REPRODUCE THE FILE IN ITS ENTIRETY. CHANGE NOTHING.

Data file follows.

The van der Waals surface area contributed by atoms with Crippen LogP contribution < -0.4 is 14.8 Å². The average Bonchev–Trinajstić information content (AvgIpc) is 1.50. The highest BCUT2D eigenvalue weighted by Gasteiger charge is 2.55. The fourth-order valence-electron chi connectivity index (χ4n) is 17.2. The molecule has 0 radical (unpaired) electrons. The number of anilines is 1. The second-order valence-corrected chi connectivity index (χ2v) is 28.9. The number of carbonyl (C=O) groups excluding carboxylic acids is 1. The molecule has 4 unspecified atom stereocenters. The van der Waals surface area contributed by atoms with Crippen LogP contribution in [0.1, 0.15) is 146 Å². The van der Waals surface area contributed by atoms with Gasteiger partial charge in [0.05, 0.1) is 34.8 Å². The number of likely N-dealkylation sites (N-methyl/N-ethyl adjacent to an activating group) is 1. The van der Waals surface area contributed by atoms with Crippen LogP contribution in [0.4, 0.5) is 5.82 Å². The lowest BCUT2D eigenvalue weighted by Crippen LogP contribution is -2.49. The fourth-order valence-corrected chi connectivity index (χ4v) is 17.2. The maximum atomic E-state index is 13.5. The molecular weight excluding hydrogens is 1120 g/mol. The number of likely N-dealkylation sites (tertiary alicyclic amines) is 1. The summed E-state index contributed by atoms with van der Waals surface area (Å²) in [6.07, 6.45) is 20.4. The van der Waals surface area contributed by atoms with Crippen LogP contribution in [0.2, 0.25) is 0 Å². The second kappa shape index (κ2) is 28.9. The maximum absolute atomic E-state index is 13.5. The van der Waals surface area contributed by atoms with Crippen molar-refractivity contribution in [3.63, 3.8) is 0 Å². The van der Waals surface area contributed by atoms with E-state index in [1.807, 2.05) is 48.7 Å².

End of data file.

The van der Waals surface area contributed by atoms with Crippen LogP contribution < -0.4 is 14.8 Å². The average Bonchev–Trinajstić information content (AvgIpc) is 1.50. The highest BCUT2D eigenvalue weighted by Gasteiger charge is 2.55. The fourth-order valence-electron chi connectivity index (χ4n) is 17.2. The molecule has 0 radical (unpaired) electrons. The number of anilines is 1. The second-order valence-corrected chi connectivity index (χ2v) is 28.9. The number of carbonyl (C=O) groups excluding carboxylic acids is 1. The molecule has 4 unspecified atom stereocenters. The van der Waals surface area contributed by atoms with Crippen LogP contribution in [0.1, 0.15) is 146 Å². The van der Waals surface area contributed by atoms with Gasteiger partial charge in [0.05, 0.1) is 34.8 Å². The number of likely N-dealkylation sites (N-methyl/N-ethyl adjacent to an activating group) is 1. The van der Waals surface area contributed by atoms with Crippen LogP contribution in [0.4, 0.5) is 5.82 Å². The lowest BCUT2D eigenvalue weighted by Crippen LogP contribution is -2.49. The fourth-order valence-corrected chi connectivity index (χ4v) is 17.2. The maximum atomic E-state index is 13.5. The molecular weight excluding hydrogens is 1120 g/mol. The number of likely N-dealkylation sites (tertiary alicyclic amines) is 1. The summed E-state index contributed by atoms with van der Waals surface area (Å²) in [6.07, 6.45) is 20.4. The van der Waals surface area contributed by atoms with Crippen LogP contribution in [0.2, 0.25) is 0 Å². The second kappa shape index (κ2) is 28.9. The maximum absolute atomic E-state index is 13.5. The van der Waals surface area contributed by atoms with Crippen molar-refractivity contribution in [3.63, 3.8) is 0 Å². The van der Waals surface area contributed by atoms with E-state index in [1.807, 2.05) is 48.7 Å².